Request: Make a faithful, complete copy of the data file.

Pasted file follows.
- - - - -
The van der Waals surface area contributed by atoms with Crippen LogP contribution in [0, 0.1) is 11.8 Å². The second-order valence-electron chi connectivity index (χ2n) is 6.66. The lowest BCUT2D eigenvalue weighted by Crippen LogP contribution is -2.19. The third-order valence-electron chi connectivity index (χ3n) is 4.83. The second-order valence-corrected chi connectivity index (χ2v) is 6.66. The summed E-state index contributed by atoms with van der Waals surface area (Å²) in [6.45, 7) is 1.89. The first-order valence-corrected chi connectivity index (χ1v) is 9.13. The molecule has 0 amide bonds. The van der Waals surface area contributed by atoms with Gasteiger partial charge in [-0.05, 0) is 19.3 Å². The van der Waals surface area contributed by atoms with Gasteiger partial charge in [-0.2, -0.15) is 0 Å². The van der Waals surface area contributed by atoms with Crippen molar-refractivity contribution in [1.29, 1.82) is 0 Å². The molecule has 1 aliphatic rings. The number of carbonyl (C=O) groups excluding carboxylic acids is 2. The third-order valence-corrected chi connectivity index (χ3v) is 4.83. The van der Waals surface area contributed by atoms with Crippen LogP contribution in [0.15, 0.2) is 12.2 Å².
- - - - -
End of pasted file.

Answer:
The van der Waals surface area contributed by atoms with Crippen LogP contribution in [0, 0.1) is 11.8 Å². The second-order valence-electron chi connectivity index (χ2n) is 6.66. The lowest BCUT2D eigenvalue weighted by Crippen LogP contribution is -2.19. The third-order valence-electron chi connectivity index (χ3n) is 4.83. The second-order valence-corrected chi connectivity index (χ2v) is 6.66. The summed E-state index contributed by atoms with van der Waals surface area (Å²) in [6.45, 7) is 1.89. The first-order valence-corrected chi connectivity index (χ1v) is 9.13. The molecule has 0 amide bonds. The van der Waals surface area contributed by atoms with Gasteiger partial charge in [-0.05, 0) is 19.3 Å². The van der Waals surface area contributed by atoms with Gasteiger partial charge in [-0.2, -0.15) is 0 Å². The van der Waals surface area contributed by atoms with Crippen molar-refractivity contribution in [1.29, 1.82) is 0 Å². The molecule has 1 aliphatic rings. The number of carbonyl (C=O) groups excluding carboxylic acids is 2. The third-order valence-corrected chi connectivity index (χ3v) is 4.83. The van der Waals surface area contributed by atoms with Crippen LogP contribution in [0.15, 0.2) is 12.2 Å².